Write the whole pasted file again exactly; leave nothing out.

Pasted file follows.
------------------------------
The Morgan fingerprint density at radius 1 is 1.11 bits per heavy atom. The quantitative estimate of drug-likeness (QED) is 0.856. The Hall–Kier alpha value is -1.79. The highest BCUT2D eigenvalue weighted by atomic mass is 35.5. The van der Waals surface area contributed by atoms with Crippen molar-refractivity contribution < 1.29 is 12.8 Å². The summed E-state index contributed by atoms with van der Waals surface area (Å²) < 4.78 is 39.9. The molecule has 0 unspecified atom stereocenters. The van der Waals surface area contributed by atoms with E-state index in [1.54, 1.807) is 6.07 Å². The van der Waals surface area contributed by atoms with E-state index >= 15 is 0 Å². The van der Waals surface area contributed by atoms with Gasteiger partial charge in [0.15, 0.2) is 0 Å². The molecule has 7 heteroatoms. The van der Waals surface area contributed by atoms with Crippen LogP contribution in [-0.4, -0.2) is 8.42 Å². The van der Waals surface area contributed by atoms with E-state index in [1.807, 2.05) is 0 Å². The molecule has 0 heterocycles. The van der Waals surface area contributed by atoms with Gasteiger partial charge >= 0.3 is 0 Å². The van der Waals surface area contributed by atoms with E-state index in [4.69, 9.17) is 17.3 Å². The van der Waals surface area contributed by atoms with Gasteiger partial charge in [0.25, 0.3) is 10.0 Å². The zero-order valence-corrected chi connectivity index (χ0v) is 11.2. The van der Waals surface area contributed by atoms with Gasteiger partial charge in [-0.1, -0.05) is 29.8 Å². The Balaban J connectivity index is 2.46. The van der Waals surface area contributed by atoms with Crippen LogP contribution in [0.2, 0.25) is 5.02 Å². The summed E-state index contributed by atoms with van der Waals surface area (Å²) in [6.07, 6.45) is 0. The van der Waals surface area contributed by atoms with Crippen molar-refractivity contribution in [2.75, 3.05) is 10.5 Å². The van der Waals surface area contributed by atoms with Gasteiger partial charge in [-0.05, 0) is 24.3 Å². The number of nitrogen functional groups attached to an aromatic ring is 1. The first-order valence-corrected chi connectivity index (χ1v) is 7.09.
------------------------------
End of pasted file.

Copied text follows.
The Morgan fingerprint density at radius 1 is 1.11 bits per heavy atom. The quantitative estimate of drug-likeness (QED) is 0.856. The Hall–Kier alpha value is -1.79. The highest BCUT2D eigenvalue weighted by atomic mass is 35.5. The van der Waals surface area contributed by atoms with Crippen molar-refractivity contribution < 1.29 is 12.8 Å². The summed E-state index contributed by atoms with van der Waals surface area (Å²) < 4.78 is 39.9. The molecule has 0 unspecified atom stereocenters. The van der Waals surface area contributed by atoms with E-state index in [1.54, 1.807) is 6.07 Å². The van der Waals surface area contributed by atoms with E-state index >= 15 is 0 Å². The van der Waals surface area contributed by atoms with Gasteiger partial charge in [0.15, 0.2) is 0 Å². The molecule has 7 heteroatoms. The van der Waals surface area contributed by atoms with Crippen LogP contribution in [-0.4, -0.2) is 8.42 Å². The van der Waals surface area contributed by atoms with E-state index in [1.807, 2.05) is 0 Å². The molecule has 0 heterocycles. The van der Waals surface area contributed by atoms with Gasteiger partial charge >= 0.3 is 0 Å². The van der Waals surface area contributed by atoms with E-state index in [4.69, 9.17) is 17.3 Å². The van der Waals surface area contributed by atoms with Gasteiger partial charge in [0.25, 0.3) is 10.0 Å². The zero-order valence-corrected chi connectivity index (χ0v) is 11.2. The van der Waals surface area contributed by atoms with Gasteiger partial charge in [-0.1, -0.05) is 29.8 Å². The Balaban J connectivity index is 2.46. The van der Waals surface area contributed by atoms with Crippen LogP contribution in [0.2, 0.25) is 5.02 Å². The summed E-state index contributed by atoms with van der Waals surface area (Å²) in [6.07, 6.45) is 0. The van der Waals surface area contributed by atoms with Crippen molar-refractivity contribution in [2.75, 3.05) is 10.5 Å². The van der Waals surface area contributed by atoms with Gasteiger partial charge in [-0.05, 0) is 24.3 Å². The number of nitrogen functional groups attached to an aromatic ring is 1. The first-order valence-corrected chi connectivity index (χ1v) is 7.09.